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solenoidz

GUI internal implementaion - widgets, pages

4 posts in this topic

Hi people.
For my ingame user interface I have implemented a textured object, that acts like button, has onMouseOver(), onClicked() , events etc.
Right now for every single object of that type, I have a property for the page it belongs. I.e. the Main menu widgets have page property set to 0, the Options widgets have their page propery set to 1 etc. Then, when the user press for example hit "escape" I set the page number to 0 and draw the widgets that have page property set to 0, when the user click on Options I set the page index to 1 and draw widgets that have page 1 etc..
This works but I have a feeling that it isn't flexible and could cause a lot of interating over the widgets list to draw only the elements that match the current page.
I think there might be better practices to implement GUI systems. For example, make separate list of widgets fort every page. Something like
GUISystem{
std::vector<Widget*> mainPage ;
std::vector<Widget*> options ;
}

and then interate the appropriate list and draw elements.

Is there other better approaches ? How do you guys will implement such a GUI system ?

Thanks.
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"myGUI" has all state of the art features you expect from a GUI. why re-write everythin from zero? You have just to provide drawing functions, all other logic is handled for you.

write a good GUI system is almost hard as writing a good 3D engine. untill you need a button and some text is feasible, but more complex stuff will get harder and harder

anyway a system like your should be a list of lists. So only one list is active at a time. Unless you are going to have hundreds elements for each list, iterating every element is not very heavy operation.

Then if you are going to have many elements, probably is better to also have a "I Am Here" index so that iteration starts from the first visible element instead from the begin of the list. (also using a grid is very nice so that screen is divided into quads and each element is indexed by (X,Y) instead of by (IDX).

(by the way, the active list is already a "I Am On This List" stuff) Edited by DemonRad
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I've recently been implementing a GUI.

Instead of having a list of widgets, I used a tree structure. I.e. each object is a node, and has a parent, and can have children. The implementation I wrote is fairly similar to a 'scene graph' which is often used in 3d engines / 3d modelling tools.

If you use this 'parent child' relationship you can make coordinates relative, and have the position of widgets / objects relative to their parent. So when you move e.g. a dialog box all it's child controls also move automagically.

You can also easily 'cull' off branches of the scene graph just by setting a cull flag on a branch, and recursive updates / renders etc will go no further, and update / render only bits that you have changed (instead of trying to render the whole GUI each frame).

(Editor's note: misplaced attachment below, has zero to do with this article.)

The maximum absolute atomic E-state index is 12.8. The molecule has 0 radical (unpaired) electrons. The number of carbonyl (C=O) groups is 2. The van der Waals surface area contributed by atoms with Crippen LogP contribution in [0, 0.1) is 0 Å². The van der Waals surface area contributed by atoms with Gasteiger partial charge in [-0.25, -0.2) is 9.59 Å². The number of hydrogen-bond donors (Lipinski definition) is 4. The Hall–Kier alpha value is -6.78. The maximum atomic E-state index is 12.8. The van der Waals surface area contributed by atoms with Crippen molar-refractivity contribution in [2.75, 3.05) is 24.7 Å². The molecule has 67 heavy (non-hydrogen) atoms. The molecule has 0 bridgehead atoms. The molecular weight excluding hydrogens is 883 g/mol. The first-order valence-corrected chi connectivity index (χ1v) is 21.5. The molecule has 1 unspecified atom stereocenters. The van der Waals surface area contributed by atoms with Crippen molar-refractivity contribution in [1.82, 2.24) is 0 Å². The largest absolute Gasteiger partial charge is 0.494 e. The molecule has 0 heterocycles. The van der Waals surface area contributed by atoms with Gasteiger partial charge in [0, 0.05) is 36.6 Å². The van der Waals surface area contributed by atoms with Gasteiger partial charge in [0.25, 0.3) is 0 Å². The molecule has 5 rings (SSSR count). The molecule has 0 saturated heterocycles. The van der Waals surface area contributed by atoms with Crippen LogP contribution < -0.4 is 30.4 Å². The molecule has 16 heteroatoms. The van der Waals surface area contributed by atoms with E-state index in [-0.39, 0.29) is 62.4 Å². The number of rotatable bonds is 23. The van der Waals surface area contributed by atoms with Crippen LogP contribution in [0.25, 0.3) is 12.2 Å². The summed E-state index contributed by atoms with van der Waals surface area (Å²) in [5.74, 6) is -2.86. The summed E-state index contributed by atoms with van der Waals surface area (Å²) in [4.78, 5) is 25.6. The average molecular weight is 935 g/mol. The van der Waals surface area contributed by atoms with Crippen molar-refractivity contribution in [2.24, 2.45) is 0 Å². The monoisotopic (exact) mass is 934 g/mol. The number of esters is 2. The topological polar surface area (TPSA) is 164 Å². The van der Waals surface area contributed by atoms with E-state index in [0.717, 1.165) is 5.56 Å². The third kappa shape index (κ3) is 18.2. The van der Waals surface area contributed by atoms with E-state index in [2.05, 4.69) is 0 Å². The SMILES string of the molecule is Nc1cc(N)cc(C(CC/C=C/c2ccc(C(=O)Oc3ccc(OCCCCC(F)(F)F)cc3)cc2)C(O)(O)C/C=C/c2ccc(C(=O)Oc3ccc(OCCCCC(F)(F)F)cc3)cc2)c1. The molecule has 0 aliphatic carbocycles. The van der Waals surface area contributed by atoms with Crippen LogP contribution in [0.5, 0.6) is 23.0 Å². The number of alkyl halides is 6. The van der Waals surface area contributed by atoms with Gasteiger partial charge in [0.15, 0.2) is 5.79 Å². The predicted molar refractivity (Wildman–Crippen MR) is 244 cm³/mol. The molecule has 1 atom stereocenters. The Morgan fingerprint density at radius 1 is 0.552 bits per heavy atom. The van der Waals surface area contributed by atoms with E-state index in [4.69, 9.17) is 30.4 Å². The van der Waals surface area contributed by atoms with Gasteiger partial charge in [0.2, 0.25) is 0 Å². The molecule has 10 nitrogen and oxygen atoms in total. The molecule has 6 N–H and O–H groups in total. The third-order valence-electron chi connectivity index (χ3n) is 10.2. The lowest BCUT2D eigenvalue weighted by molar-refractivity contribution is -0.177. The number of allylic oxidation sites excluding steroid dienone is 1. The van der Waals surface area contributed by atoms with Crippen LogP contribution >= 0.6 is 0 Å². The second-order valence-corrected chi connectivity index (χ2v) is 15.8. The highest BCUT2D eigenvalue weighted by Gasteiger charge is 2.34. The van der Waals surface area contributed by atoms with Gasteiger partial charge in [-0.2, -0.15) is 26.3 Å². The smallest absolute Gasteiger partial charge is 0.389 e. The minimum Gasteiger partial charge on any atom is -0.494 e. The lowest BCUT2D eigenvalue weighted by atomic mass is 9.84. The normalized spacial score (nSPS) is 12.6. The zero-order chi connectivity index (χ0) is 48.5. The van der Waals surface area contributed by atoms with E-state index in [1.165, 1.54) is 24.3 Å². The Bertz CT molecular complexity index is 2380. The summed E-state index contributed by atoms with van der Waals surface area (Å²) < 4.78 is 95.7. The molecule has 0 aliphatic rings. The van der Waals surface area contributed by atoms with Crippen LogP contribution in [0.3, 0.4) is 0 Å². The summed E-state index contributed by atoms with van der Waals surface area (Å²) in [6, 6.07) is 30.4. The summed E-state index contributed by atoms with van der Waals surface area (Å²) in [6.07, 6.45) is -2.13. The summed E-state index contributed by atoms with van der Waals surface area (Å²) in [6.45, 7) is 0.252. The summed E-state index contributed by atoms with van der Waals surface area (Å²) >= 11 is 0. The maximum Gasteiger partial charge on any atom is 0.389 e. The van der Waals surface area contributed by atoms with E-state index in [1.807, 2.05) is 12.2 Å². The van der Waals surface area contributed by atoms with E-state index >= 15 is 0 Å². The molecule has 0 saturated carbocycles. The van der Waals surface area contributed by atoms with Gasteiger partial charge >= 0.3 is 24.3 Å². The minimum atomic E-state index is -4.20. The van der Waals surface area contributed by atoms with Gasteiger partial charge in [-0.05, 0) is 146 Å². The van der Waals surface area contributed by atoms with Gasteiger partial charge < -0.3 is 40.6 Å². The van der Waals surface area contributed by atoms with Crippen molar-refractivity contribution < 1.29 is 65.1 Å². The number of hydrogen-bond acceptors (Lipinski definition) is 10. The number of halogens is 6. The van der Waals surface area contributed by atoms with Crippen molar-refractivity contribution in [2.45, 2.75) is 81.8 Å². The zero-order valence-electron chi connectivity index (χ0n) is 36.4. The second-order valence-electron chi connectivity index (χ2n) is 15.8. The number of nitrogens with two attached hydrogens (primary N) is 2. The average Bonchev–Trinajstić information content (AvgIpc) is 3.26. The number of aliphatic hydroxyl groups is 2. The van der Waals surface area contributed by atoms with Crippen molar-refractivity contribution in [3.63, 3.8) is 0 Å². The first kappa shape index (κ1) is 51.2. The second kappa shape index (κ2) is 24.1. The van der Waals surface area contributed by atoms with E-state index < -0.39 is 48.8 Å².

[quote][color=#282828][font=helvetica, arial, verdana, tahoma, sans-serif][size=3][left][background=rgb(250, 251, 252)]write a good GUI system is almost hard as writing a good 3D engine[/background][/left][/size][/font][/color][/quote]
Not in my experience.
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Thanks guys.

[b] [url="http://www.gamedev.net/user/195158-demonrad/"]DemonRad[/url], I don't know what's wrong with me, but I prefer make things myself. myGUI looks nice, but I prefer more C-like code style. myGUI looks heavy Ogre influenced at first glance.[/b]




[b] [url="http://www.gamedev.net/user/196788-lawnjelly/"]lawnjelly[/url] - thanks. My GUI currently isn't very complex, so simple textured alphatested, blended object with mouse events are sufficient, moreover I plan to use a game launcher that will implement using operating system controls most of the graphics, sounds options, sliders etc. A hierarchy you descibed is easily implemented and I consider making the step in that direction when the time comes.[/b]
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[quote name='lawnjelly' timestamp='1341672854' post='4956650']
I've recently been implementing a GUI.

Instead of having a list of widgets, I used a tree structure. I.e. each object is a node, and has a parent, and can have children. The implementation I wrote is fairly similar to a 'scene graph' which is often used in 3d engines / 3d modelling tools.

If you use this 'parent child' relationship you can make coordinates relative, and have the position of widgets / objects relative to their parent. So when you move e.g. a dialog box all it's child controls also move automagically.

You can also easily 'cull' off branches of the scene graph just by setting a cull flag on a branch, and recursive updates / renders etc will go no further, and update / render only bits that you have changed (instead of trying to render the whole GUI each frame).

[quote]
[left][background=rgb(250, 251, 252)]write a good GUI system is almost hard as writing a good 3D engine[/background][/left]
[/quote]
Not in my experience.
[/quote]


When you have to support several different econdings, and gui serialization with a decent GUI editor yes ;-). I prefer too do things myself. Anyway if you already done scene graph stuff, half of the work is done for the GUI.
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